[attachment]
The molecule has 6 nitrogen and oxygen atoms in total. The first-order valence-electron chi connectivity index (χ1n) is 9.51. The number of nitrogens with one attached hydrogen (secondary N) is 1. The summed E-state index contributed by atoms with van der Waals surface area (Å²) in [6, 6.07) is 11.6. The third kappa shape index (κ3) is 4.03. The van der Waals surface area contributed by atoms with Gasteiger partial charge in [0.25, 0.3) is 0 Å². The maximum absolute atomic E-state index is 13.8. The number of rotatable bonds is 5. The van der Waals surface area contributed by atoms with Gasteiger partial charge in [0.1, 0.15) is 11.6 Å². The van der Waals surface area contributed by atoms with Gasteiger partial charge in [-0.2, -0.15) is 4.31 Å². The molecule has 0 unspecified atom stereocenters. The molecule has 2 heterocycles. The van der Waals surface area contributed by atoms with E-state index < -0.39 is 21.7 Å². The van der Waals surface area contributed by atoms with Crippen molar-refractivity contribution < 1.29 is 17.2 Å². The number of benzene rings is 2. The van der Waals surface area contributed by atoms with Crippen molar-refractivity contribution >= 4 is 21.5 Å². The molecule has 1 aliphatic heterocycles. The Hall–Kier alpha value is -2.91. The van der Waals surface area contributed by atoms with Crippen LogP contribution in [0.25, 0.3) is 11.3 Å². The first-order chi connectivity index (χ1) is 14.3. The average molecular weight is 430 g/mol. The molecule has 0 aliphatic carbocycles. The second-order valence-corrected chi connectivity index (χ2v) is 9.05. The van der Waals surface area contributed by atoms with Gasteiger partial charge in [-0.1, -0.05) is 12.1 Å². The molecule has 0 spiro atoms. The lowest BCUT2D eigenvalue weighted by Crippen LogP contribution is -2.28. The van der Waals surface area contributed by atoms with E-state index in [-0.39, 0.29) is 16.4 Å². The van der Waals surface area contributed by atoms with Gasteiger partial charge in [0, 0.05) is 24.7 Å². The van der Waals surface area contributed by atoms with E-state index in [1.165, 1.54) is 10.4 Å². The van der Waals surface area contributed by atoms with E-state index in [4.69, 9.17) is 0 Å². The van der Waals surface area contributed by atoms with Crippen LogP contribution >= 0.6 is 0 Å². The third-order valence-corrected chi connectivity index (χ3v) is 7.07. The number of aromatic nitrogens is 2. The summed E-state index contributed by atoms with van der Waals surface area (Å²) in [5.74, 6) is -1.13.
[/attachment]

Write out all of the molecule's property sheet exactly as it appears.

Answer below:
The molecule has 6 nitrogen and oxygen atoms in total. The first-order valence-electron chi connectivity index (χ1n) is 9.51. The number of nitrogens with one attached hydrogen (secondary N) is 1. The summed E-state index contributed by atoms with van der Waals surface area (Å²) in [6, 6.07) is 11.6. The third kappa shape index (κ3) is 4.03. The van der Waals surface area contributed by atoms with Gasteiger partial charge in [0.25, 0.3) is 0 Å². The maximum absolute atomic E-state index is 13.8. The number of rotatable bonds is 5. The van der Waals surface area contributed by atoms with Gasteiger partial charge in [0.1, 0.15) is 11.6 Å². The van der Waals surface area contributed by atoms with Gasteiger partial charge in [-0.2, -0.15) is 4.31 Å². The molecule has 0 unspecified atom stereocenters. The molecule has 2 heterocycles. The van der Waals surface area contributed by atoms with E-state index < -0.39 is 21.7 Å². The van der Waals surface area contributed by atoms with Crippen molar-refractivity contribution < 1.29 is 17.2 Å². The number of benzene rings is 2. The van der Waals surface area contributed by atoms with Crippen molar-refractivity contribution >= 4 is 21.5 Å². The molecule has 1 aliphatic heterocycles. The Hall–Kier alpha value is -2.91. The van der Waals surface area contributed by atoms with Crippen LogP contribution in [0.25, 0.3) is 11.3 Å². The first-order chi connectivity index (χ1) is 14.3. The average molecular weight is 430 g/mol. The molecule has 0 aliphatic carbocycles. The second-order valence-corrected chi connectivity index (χ2v) is 9.05. The van der Waals surface area contributed by atoms with Gasteiger partial charge in [-0.1, -0.05) is 12.1 Å². The molecule has 0 spiro atoms. The lowest BCUT2D eigenvalue weighted by Crippen LogP contribution is -2.28. The van der Waals surface area contributed by atoms with E-state index in [-0.39, 0.29) is 16.4 Å². The van der Waals surface area contributed by atoms with Gasteiger partial charge in [0, 0.05) is 24.7 Å². The van der Waals surface area contributed by atoms with E-state index in [1.165, 1.54) is 10.4 Å². The van der Waals surface area contributed by atoms with E-state index in [4.69, 9.17) is 0 Å². The van der Waals surface area contributed by atoms with Crippen LogP contribution >= 0.6 is 0 Å². The third-order valence-corrected chi connectivity index (χ3v) is 7.07. The number of aromatic nitrogens is 2. The summed E-state index contributed by atoms with van der Waals surface area (Å²) in [5.74, 6) is -1.13.